An Accident Leads to the Discovery of the Glow Plug Ignition
At the same time that Ray was beginning to build these engines, the development of more potent fuels was under way. While Ray was sampling over 500 blends of methanol-based fuels, his friend Ed Chamberlin and Ben Shereshaw had developed a hot new fuel that they were calling “Liquid Dynamite.” By chance, while Ben and Ed were testing some of the new fuel on one of his Bantam .19 engines, they decided to shut off the ignition. Instead of stopping, the engine just kept running. So they manually shut down the engine and quickly removed the spark plug. They found that the plug’s ground strap had broken, and the center electrode was still glowing red hot—keeping the engine firing.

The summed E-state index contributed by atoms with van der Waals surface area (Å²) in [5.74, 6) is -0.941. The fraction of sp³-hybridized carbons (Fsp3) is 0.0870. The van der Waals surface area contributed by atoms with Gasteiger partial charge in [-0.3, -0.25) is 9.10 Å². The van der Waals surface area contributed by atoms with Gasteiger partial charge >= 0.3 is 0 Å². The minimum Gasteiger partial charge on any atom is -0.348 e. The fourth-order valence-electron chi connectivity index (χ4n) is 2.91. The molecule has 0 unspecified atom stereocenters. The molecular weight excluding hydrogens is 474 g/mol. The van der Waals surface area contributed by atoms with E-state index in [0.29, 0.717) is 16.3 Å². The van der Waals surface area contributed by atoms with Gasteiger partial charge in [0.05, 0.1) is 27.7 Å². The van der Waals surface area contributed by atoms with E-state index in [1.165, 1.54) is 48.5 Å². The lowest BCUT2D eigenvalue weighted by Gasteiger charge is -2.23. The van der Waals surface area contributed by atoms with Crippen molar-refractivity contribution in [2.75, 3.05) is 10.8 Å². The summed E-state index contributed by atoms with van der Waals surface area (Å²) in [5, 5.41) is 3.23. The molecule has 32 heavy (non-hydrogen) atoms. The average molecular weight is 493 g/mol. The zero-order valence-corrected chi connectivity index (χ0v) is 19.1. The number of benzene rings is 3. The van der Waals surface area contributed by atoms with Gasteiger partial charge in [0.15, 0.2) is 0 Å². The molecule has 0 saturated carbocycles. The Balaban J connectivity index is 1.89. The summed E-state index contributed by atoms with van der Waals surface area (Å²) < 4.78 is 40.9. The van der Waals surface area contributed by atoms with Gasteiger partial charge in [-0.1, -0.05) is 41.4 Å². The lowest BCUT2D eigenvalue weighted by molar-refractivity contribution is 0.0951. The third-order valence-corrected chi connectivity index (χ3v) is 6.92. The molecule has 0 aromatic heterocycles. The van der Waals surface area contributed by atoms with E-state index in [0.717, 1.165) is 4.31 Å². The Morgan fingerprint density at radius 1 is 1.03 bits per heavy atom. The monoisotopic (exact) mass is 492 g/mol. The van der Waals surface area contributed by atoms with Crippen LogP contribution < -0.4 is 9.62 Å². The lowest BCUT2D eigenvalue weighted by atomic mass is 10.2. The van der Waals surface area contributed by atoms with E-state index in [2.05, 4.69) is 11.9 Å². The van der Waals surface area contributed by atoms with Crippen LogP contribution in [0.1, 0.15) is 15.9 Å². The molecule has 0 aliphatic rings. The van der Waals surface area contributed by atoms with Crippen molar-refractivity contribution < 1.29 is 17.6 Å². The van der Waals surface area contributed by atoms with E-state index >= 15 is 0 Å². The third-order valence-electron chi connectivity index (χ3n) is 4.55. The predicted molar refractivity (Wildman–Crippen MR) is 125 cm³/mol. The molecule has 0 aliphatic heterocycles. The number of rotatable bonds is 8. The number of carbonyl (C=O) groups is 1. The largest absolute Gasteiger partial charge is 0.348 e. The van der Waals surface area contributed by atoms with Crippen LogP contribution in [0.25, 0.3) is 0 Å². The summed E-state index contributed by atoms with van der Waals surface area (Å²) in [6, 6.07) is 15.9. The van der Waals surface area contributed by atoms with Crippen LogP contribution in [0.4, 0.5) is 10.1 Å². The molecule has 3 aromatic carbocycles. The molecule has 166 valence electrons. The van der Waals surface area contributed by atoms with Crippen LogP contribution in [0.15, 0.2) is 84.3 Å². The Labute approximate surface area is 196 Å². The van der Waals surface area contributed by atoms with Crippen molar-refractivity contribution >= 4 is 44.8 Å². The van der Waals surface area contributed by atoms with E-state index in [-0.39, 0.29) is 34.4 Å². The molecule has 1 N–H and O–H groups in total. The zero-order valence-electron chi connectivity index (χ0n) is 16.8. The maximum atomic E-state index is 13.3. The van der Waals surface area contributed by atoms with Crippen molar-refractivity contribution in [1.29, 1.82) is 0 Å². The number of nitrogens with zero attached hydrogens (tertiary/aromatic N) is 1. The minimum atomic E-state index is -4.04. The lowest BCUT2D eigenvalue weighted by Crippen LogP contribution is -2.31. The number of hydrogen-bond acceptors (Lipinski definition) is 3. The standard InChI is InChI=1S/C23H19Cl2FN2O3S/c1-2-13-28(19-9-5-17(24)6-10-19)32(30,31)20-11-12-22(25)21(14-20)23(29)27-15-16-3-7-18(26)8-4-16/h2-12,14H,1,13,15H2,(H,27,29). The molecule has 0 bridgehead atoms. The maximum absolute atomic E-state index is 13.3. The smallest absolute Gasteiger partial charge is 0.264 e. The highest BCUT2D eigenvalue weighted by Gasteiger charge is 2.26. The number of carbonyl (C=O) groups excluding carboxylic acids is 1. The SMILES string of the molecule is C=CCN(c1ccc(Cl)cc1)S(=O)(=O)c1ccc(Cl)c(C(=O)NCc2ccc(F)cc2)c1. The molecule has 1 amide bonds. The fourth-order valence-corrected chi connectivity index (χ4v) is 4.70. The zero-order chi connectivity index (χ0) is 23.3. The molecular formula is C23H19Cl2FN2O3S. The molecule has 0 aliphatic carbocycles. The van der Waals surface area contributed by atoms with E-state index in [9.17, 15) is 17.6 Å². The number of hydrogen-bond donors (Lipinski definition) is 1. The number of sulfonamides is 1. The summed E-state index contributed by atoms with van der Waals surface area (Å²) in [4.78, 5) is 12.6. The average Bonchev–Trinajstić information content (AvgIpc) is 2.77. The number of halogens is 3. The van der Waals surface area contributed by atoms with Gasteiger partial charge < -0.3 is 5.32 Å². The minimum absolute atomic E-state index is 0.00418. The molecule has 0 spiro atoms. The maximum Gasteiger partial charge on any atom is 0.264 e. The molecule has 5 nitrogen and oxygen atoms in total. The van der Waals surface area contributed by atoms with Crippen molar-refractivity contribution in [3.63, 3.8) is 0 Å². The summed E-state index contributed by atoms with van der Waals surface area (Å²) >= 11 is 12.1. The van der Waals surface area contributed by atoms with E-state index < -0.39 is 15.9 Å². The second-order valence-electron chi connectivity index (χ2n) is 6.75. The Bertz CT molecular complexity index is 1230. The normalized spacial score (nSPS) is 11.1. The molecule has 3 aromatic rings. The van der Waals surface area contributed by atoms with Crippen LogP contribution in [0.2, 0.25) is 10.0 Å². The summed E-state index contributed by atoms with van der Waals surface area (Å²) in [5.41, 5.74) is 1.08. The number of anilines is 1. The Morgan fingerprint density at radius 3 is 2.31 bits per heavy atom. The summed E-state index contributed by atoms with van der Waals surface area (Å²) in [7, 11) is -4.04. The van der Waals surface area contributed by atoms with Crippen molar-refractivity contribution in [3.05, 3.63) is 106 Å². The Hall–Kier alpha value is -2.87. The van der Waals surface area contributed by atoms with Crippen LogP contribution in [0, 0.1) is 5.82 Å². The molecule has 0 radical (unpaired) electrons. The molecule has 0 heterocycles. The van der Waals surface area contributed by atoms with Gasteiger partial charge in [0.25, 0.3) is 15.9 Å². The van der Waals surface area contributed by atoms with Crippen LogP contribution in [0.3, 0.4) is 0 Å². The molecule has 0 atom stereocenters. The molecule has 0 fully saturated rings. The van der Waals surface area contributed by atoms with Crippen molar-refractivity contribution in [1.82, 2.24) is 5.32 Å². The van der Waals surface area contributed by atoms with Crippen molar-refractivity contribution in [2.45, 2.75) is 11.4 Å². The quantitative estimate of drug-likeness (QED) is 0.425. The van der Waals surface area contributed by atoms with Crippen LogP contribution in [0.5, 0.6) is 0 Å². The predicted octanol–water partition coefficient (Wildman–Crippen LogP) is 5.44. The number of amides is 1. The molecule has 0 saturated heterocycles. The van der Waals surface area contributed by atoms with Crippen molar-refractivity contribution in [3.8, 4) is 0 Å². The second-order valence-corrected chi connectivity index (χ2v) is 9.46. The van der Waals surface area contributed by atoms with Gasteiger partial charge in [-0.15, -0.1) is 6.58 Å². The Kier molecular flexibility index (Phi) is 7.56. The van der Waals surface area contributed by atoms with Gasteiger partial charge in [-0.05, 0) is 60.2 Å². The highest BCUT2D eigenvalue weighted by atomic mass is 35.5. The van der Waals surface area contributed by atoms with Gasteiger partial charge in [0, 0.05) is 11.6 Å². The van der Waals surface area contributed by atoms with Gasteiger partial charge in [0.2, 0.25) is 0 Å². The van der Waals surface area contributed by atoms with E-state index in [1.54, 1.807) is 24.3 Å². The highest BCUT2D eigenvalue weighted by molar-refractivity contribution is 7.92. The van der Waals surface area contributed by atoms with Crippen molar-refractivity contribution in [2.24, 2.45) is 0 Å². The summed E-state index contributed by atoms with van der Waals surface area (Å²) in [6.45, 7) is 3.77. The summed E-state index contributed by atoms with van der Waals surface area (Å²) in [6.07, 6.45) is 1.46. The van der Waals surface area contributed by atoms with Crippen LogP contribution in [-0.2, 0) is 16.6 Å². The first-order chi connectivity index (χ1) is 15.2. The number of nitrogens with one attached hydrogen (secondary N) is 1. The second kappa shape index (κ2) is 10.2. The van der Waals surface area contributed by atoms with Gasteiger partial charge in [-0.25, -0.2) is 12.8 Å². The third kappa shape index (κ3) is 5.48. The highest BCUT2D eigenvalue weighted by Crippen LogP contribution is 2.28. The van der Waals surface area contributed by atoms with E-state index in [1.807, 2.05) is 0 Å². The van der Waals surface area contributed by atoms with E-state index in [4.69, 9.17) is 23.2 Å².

Ed immediately informed Ray of this exciting discovery, and both Ben and Ray started trying different glow plug designs. Ben’s first choice of wire for the electrode was Nichrome, which worked well but burned out quickly. After experimenting with many different materials, Ray finally settled on a two-piece glow plug with a replaceable element made from platinum and iridium. When used with a methanol-based fuel this element would not burn out.
At this point, Charlie Reich notes: